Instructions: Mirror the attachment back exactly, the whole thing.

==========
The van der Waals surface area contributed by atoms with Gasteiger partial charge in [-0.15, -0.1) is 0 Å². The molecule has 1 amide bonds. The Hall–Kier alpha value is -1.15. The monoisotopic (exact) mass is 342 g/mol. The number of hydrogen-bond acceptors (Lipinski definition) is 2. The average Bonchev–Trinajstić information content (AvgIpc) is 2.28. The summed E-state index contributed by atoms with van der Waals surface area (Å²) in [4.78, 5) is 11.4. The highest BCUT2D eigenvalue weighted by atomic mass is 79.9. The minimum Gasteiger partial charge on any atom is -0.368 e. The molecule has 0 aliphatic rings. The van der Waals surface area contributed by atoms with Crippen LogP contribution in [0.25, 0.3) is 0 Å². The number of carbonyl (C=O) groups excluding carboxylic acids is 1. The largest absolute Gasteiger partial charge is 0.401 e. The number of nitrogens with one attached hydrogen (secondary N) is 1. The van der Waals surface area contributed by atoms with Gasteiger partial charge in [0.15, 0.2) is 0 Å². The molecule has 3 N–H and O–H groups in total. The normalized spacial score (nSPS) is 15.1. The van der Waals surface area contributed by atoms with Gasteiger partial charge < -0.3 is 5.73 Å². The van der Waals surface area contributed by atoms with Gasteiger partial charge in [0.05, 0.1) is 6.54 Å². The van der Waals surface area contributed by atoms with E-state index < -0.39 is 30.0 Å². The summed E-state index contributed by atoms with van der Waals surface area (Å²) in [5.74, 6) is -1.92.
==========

The van der Waals surface area contributed by atoms with Gasteiger partial charge in [-0.15, -0.1) is 0 Å². The molecule has 1 amide bonds. The Hall–Kier alpha value is -1.15. The monoisotopic (exact) mass is 342 g/mol. The number of hydrogen-bond acceptors (Lipinski definition) is 2. The average Bonchev–Trinajstić information content (AvgIpc) is 2.28. The summed E-state index contributed by atoms with van der Waals surface area (Å²) in [4.78, 5) is 11.4. The highest BCUT2D eigenvalue weighted by atomic mass is 79.9. The minimum Gasteiger partial charge on any atom is -0.368 e. The molecule has 0 aliphatic rings. The van der Waals surface area contributed by atoms with Crippen LogP contribution in [0.25, 0.3) is 0 Å². The number of carbonyl (C=O) groups excluding carboxylic acids is 1. The largest absolute Gasteiger partial charge is 0.401 e. The number of nitrogens with one attached hydrogen (secondary N) is 1. The van der Waals surface area contributed by atoms with Gasteiger partial charge in [0.15, 0.2) is 0 Å². The molecule has 3 N–H and O–H groups in total. The normalized spacial score (nSPS) is 15.1. The van der Waals surface area contributed by atoms with Gasteiger partial charge < -0.3 is 5.73 Å². The van der Waals surface area contributed by atoms with Gasteiger partial charge in [0.05, 0.1) is 6.54 Å². The van der Waals surface area contributed by atoms with E-state index < -0.39 is 30.0 Å². The summed E-state index contributed by atoms with van der Waals surface area (Å²) in [5.74, 6) is -1.92.